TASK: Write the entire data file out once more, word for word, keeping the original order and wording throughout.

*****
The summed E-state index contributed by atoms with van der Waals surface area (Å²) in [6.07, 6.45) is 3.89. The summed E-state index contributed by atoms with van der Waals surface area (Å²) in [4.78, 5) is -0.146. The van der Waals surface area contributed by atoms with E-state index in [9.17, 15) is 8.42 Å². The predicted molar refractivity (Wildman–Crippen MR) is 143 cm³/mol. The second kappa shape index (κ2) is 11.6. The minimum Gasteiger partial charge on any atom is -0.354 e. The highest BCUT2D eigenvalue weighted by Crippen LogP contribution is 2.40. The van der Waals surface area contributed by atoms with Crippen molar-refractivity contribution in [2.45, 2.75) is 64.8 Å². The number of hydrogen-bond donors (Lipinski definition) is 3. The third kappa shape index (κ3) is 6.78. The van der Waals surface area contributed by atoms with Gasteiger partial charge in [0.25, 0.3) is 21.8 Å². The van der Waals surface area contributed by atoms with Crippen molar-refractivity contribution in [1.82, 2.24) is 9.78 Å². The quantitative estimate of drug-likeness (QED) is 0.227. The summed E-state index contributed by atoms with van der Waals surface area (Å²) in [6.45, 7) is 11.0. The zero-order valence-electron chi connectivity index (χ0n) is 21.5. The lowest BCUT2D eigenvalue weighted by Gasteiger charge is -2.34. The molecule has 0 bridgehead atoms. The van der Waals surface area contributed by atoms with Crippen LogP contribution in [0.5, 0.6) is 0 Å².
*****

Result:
The summed E-state index contributed by atoms with van der Waals surface area (Å²) in [6.07, 6.45) is 3.89. The summed E-state index contributed by atoms with van der Waals surface area (Å²) in [4.78, 5) is -0.146. The van der Waals surface area contributed by atoms with E-state index in [9.17, 15) is 8.42 Å². The predicted molar refractivity (Wildman–Crippen MR) is 143 cm³/mol. The second kappa shape index (κ2) is 11.6. The minimum Gasteiger partial charge on any atom is -0.354 e. The highest BCUT2D eigenvalue weighted by Crippen LogP contribution is 2.40. The van der Waals surface area contributed by atoms with Crippen molar-refractivity contribution in [2.45, 2.75) is 64.8 Å². The number of hydrogen-bond donors (Lipinski definition) is 3. The third kappa shape index (κ3) is 6.78. The van der Waals surface area contributed by atoms with Gasteiger partial charge in [0.25, 0.3) is 21.8 Å². The van der Waals surface area contributed by atoms with Crippen molar-refractivity contribution in [1.82, 2.24) is 9.78 Å². The quantitative estimate of drug-likeness (QED) is 0.227. The summed E-state index contributed by atoms with van der Waals surface area (Å²) in [6.45, 7) is 11.0. The zero-order valence-electron chi connectivity index (χ0n) is 21.5. The lowest BCUT2D eigenvalue weighted by Gasteiger charge is -2.34. The molecule has 0 bridgehead atoms. The van der Waals surface area contributed by atoms with Crippen LogP contribution in [0.5, 0.6) is 0 Å².